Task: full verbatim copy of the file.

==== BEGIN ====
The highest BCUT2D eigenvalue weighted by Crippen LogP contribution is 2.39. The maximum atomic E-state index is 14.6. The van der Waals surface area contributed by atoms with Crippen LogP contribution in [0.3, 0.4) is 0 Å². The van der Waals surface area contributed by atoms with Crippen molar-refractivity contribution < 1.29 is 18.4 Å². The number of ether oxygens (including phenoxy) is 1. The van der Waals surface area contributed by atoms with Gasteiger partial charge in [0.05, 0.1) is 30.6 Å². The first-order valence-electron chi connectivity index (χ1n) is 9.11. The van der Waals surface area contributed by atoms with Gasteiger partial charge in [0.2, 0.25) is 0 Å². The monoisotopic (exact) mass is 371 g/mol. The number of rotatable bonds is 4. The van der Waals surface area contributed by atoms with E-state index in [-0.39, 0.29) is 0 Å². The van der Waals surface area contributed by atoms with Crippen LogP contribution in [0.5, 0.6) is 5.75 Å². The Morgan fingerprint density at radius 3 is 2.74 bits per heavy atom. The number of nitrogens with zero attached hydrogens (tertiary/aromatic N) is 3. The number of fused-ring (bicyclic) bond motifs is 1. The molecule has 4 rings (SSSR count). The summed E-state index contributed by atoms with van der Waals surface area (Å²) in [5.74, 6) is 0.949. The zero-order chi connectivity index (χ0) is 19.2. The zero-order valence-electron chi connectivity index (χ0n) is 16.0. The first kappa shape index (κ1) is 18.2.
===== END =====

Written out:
The highest BCUT2D eigenvalue weighted by Crippen LogP contribution is 2.39. The maximum atomic E-state index is 14.6. The van der Waals surface area contributed by atoms with Crippen LogP contribution in [0.3, 0.4) is 0 Å². The van der Waals surface area contributed by atoms with Crippen molar-refractivity contribution < 1.29 is 18.4 Å². The number of ether oxygens (including phenoxy) is 1. The van der Waals surface area contributed by atoms with Gasteiger partial charge in [0.05, 0.1) is 30.6 Å². The first-order valence-electron chi connectivity index (χ1n) is 9.11. The van der Waals surface area contributed by atoms with Gasteiger partial charge in [0.2, 0.25) is 0 Å². The monoisotopic (exact) mass is 371 g/mol. The number of rotatable bonds is 4. The van der Waals surface area contributed by atoms with E-state index in [-0.39, 0.29) is 0 Å². The van der Waals surface area contributed by atoms with Crippen LogP contribution in [0.5, 0.6) is 5.75 Å². The Morgan fingerprint density at radius 3 is 2.74 bits per heavy atom. The number of nitrogens with zero attached hydrogens (tertiary/aromatic N) is 3. The number of fused-ring (bicyclic) bond motifs is 1. The molecule has 4 rings (SSSR count). The summed E-state index contributed by atoms with van der Waals surface area (Å²) in [5.74, 6) is 0.949. The zero-order chi connectivity index (χ0) is 19.2. The zero-order valence-electron chi connectivity index (χ0n) is 16.0. The first kappa shape index (κ1) is 18.2.